The legislative elections scheduled for December, in the only branch of the state that is not controlled by the government, are unlikely to bring a democratic and negotiated solution to Venezuela’s crisis, despite the hopes that Fernández has expressed about this. The electoral authorities, controlled by Maduro’s administration, have recently intervened in three of the main opposition parties, so even the gesture of adding opposition representatives in the election’s supervisory board seems like a mere repetition of old gimmicks.
In this context, Argentina’s principled but cautious position seems commonsensical. A government that has criticized repression under democratically elected governments, such as Ecuador and Chile, and that has been unambiguously opposed to Jeanine Añez’s de facto government in Bolivia, cannot ignore the proven and repeated human rights violations in Venezuela.
The opposition, meanwhile, is stuck with a strategy of sanctions, whose failure has even been privately admitted by Trump, and whose continuity in Latin America can only be explained by some lazy blind following from Latin America’s right, which has turned Venezuela into a weapon for its internal disputes. The latest victim of this was Uruguay’s Foreign Minister Ernesto Talvi, who resigned shortly after being designated by the recently-elected Luis Lacalle Pou after questioning the use of the word “dictatorship” to define Venezuela’s political regime.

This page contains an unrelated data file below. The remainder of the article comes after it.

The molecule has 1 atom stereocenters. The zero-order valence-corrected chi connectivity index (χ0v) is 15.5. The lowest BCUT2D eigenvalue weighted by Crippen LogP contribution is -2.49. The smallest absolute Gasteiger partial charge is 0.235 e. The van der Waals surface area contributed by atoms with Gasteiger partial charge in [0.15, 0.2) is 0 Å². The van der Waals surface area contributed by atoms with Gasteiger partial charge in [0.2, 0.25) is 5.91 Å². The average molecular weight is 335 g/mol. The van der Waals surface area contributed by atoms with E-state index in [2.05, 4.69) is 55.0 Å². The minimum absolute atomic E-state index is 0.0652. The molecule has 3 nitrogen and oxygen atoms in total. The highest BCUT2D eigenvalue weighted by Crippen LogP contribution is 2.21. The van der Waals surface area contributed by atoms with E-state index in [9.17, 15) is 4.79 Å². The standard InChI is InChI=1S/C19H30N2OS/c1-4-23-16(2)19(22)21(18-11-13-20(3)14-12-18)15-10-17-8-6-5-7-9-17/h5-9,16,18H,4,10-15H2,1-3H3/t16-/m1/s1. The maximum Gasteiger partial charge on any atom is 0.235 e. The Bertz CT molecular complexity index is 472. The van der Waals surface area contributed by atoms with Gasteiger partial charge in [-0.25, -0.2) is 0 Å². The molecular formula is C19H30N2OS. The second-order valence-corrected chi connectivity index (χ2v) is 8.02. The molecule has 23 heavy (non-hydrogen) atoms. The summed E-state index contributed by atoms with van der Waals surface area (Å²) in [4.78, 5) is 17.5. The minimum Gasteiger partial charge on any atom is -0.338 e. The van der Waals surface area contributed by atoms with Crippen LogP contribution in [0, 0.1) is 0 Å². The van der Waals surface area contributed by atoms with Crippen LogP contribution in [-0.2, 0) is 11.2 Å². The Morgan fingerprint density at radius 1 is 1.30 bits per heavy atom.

Venezuelans are facing generalized poverty, which has only been made worse by sanctions, and has vast sectors of the opposition stripped of their political representation, due to institutional abuse and their own political shortcomings. That a reasonable Argentine position has generated this much controversy says more about the local political use of Venezuela’s conflict than about the position per se.
(Spanish version originally published in Cenital and Cenital’s newsletter Off The Record)